Security officials present inside North Block were treated to a “rare” halwa on 19 February, during the traditional “halwa ceremony” to mark the commencement of the printing of the Union Budget document. In the past, these officers never participated in the halwa ceremony because of security reasons, primarily to stop any possible leaks from the Budget, which was presented in Parliament on Monday. An exception was made this time after ministry officials enjoyed their share of the dessert. Budget preparation is a secret and exhaustive government process as a leak can have immediate and possibly negative effects on the stock markets.
The halwa ceremony is a long-standing tradition and a last mile preparation for the Budget, a process that accelerates after months of hard work behind the closed doors of a quarantined North Block. The ceremony does not involve any kind of puja or prayer, but just the distribution of halwa to mark the printing of the document. The halwa, made using semolina and sugar, is prepared in a large vessel for at least 100 Ministry of Finance officials, most of whom are volunteers. Finance Minister Arun Jaitley and Minister of State Jayant Sinha, after tasting the halwa, served the sweet, prepared in excess of at least 30 kg, to over a hundred ministry and security officials, themselves.
After the halwa ceremony, the officials who are part of the Budget preparation process descend into the basement of North Block, which holds the highly secure government press, to start printing thousands of copies of the voluminous Union Budget and Finance Bill. The first three Budgets were printed in the Rashtrapati Bhawan. But after the Budget document got leaked in 1950, the printing venue was shifted to a government press on Minto Road in Delhi. In 1980, the printing press was shifted to the North Block basement and has stayed there ever since. The press is fully air-conditioned, with modern printing machines, safety equipment, and a 24-hour service of food, tea and coffee.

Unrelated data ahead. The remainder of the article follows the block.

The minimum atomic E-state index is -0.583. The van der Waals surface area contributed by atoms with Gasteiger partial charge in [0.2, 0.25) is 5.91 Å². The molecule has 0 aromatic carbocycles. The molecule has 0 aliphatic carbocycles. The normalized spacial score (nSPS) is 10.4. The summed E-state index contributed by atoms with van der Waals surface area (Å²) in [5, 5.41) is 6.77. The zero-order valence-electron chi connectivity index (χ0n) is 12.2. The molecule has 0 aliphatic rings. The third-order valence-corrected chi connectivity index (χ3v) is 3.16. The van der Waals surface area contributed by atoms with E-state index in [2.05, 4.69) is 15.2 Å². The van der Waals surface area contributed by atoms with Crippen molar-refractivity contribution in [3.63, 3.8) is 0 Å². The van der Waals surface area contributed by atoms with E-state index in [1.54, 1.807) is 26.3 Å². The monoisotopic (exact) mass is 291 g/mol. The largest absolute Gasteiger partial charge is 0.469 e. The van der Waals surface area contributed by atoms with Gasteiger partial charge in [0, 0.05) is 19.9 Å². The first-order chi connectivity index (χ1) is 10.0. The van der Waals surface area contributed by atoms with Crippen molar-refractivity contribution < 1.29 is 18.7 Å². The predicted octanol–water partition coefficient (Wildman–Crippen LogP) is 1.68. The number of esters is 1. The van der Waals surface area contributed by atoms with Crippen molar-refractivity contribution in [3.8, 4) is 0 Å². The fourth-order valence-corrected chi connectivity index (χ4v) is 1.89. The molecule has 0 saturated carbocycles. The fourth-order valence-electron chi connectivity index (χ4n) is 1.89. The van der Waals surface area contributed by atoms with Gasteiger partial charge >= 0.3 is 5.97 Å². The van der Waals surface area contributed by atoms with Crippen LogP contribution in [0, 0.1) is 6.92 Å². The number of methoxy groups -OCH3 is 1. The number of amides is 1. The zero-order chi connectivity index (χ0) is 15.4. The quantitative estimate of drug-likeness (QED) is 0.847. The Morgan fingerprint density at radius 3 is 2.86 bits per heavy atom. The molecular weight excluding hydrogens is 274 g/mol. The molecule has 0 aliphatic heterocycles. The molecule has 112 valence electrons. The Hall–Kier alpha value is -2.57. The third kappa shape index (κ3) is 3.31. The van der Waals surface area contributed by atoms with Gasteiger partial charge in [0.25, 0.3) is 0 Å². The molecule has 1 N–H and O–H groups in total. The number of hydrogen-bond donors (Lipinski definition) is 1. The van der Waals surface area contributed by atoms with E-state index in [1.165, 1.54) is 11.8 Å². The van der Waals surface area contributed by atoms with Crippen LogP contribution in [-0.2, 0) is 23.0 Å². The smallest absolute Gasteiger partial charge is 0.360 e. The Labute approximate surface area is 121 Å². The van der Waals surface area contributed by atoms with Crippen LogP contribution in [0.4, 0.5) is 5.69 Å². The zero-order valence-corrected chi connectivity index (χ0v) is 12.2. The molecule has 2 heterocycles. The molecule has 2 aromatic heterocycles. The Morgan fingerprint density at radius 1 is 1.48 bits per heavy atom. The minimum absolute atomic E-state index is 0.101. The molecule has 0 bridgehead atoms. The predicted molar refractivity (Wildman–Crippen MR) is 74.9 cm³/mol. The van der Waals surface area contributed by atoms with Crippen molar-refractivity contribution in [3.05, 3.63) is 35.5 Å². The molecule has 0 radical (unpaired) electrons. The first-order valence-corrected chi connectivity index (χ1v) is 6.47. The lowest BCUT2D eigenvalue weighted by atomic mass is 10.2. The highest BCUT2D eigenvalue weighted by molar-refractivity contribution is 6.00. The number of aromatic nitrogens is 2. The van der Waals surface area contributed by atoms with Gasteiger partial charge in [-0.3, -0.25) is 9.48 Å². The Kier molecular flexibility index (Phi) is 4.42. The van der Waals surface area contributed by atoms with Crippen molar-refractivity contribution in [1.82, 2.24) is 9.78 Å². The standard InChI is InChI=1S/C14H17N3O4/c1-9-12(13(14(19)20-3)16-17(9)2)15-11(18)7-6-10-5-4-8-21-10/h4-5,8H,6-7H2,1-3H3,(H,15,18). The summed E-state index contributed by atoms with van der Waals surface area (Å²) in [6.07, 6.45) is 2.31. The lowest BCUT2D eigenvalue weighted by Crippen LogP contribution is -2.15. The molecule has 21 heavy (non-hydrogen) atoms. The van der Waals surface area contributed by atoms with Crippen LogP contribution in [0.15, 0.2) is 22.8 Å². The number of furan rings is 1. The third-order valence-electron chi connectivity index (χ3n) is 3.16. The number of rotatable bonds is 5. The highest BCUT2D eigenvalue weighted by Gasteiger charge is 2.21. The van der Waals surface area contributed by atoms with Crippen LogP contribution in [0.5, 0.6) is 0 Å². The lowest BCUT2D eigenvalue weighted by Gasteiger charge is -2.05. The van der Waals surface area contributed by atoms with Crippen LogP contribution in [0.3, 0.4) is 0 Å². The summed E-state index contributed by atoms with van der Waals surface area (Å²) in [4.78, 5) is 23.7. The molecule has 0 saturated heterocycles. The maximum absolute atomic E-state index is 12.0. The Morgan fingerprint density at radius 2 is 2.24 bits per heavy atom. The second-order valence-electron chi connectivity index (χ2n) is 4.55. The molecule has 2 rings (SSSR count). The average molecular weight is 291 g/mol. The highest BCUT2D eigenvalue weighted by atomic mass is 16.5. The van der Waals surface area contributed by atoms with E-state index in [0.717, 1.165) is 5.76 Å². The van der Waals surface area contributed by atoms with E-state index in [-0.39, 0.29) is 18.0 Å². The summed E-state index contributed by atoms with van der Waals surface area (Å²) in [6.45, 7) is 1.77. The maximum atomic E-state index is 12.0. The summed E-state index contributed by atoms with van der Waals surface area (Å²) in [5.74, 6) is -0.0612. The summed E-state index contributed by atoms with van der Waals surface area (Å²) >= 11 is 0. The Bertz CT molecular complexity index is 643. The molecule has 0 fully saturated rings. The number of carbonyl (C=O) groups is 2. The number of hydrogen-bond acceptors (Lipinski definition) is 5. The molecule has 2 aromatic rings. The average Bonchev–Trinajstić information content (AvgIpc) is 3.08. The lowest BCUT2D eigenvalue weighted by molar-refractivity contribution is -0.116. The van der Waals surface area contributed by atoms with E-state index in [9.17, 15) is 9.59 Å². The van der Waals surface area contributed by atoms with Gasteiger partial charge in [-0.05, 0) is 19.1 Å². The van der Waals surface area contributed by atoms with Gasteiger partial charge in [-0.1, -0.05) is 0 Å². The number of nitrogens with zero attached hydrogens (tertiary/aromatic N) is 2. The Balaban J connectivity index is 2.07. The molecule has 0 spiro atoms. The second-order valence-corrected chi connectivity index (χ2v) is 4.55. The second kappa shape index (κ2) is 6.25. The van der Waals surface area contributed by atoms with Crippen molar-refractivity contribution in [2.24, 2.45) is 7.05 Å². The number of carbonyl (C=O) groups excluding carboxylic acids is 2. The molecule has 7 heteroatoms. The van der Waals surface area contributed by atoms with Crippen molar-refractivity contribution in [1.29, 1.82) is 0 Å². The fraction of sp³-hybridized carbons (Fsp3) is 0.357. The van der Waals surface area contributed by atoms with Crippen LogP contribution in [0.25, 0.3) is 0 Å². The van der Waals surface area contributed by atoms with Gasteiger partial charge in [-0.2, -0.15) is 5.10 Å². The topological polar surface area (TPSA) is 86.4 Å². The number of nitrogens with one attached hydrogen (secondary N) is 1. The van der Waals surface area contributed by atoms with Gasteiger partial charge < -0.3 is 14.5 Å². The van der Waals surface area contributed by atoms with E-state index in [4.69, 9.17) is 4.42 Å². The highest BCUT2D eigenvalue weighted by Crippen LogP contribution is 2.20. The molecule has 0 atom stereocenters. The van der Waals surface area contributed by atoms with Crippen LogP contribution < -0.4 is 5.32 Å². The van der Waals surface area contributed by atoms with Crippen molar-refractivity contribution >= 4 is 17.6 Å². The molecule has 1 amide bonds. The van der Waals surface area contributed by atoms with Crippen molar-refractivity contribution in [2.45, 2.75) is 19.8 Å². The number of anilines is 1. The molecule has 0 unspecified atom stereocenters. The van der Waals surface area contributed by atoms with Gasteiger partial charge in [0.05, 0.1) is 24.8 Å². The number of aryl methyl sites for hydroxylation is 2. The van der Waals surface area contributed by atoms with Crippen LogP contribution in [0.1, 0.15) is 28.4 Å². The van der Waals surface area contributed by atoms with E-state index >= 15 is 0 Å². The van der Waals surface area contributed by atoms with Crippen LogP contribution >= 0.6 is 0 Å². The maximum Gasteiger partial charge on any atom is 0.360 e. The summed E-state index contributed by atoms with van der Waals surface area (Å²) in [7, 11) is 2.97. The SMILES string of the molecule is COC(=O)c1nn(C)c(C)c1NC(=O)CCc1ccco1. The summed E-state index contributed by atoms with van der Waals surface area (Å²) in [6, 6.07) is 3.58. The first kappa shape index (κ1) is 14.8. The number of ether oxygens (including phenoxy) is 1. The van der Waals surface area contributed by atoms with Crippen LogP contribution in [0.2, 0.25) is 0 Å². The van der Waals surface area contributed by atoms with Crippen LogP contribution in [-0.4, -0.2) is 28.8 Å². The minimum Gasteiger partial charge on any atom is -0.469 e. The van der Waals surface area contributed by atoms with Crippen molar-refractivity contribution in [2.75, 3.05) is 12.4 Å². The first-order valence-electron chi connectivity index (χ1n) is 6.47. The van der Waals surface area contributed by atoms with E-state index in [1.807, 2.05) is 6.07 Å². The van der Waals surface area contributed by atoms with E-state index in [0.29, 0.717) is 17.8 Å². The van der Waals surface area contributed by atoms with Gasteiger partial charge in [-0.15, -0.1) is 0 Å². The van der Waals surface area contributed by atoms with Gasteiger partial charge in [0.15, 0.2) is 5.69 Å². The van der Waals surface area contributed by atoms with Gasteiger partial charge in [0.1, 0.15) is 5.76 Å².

North Block has the highest security detail during the period of Budget printing. This year, the area was quarantined from 5 January onwards until the presentation of the Budget. The Intelligence Bureau, Delhi Police and CISF take over the security of the area. No outsiders are allowed entry into the North Block and no official is allowed to have any appointments in the Finance Ministry. Officials who are part of the Budget preparation are closely monitored by the IB. As per practice, after the halwa ceremony, the officers stay “locked” inside the press until the time the Finance Minister presents the Budget. Only the ministers and a few senior bureaucrats including the Finance Secretary and the Chief Economic Advisor are allowed to leave the premises in the presence of heavy security. The officers are not allowed to contact anyone by any means, except in cases of emergency. A solitary phone line with incoming service is their only contact with the outside world during this time. This phone line is constantly monitored by the IB. Doctors and paramedics are stationed inside the press, in case anyone needs medical attention. Powerful jammers are installed to block all cellular, radio and broadband signals. The documents are guarded so closely that employees cannot even talk to their families. In case they do, they have to do so in the presence of IB. These officers, who eat and sleep in the basement for 10 days, come over ground only after the Budget is presented. The FM’s speech and taxation details are among the most guarded documents. The speech is either written by the FM, or with the help of the Chief Economic Advisor and the FM’s office.
The “blue sheet” is the most guarded document among all the Budget papers. It contains key figures of the Budget, which are constantly updated. It also forms the foundation of the intricate calculations that drive the entire economic planning process. Only one officer in the ministry, the Joint Secretary (Budget Division) is entrusted with the document. This officer does not allow even the Finance Minister to take the blue sheet outside North Block. Only a handful of ministry officers are allowed access to this crucial document.
A TOUCH OF MAHOGANY
The most anticipated moment on Budget Day is the Finance Minister arriving in Parliament with his mahogany leather briefcase, holding the Budget speech and key Budget documents. Traditionally, the briefcase, which is also called the “budget box”, is handed down from Finance Minister to Finance Minister until it is worn out and not fit for use. However, this old British tradition is no longer followed religiously.
BUDGET DAY BUSTLE
Budget Day is generally long and exhausting for all Finance Ministry officials. The Finance Minister leaves North Block with the Budget document to reach Rashtrapati Bhawan, where he briefs the President of the Budget’s details. Thereafter, the minister proceeds to Parliament, where he meets the Prime Minister and addresses him and the Union Cabinet about the Budget’s provisions, allocations and schemes. After this, the Prime Minister and the Finance Minister leave for the Lok Sabha, where the latter presents the Budget.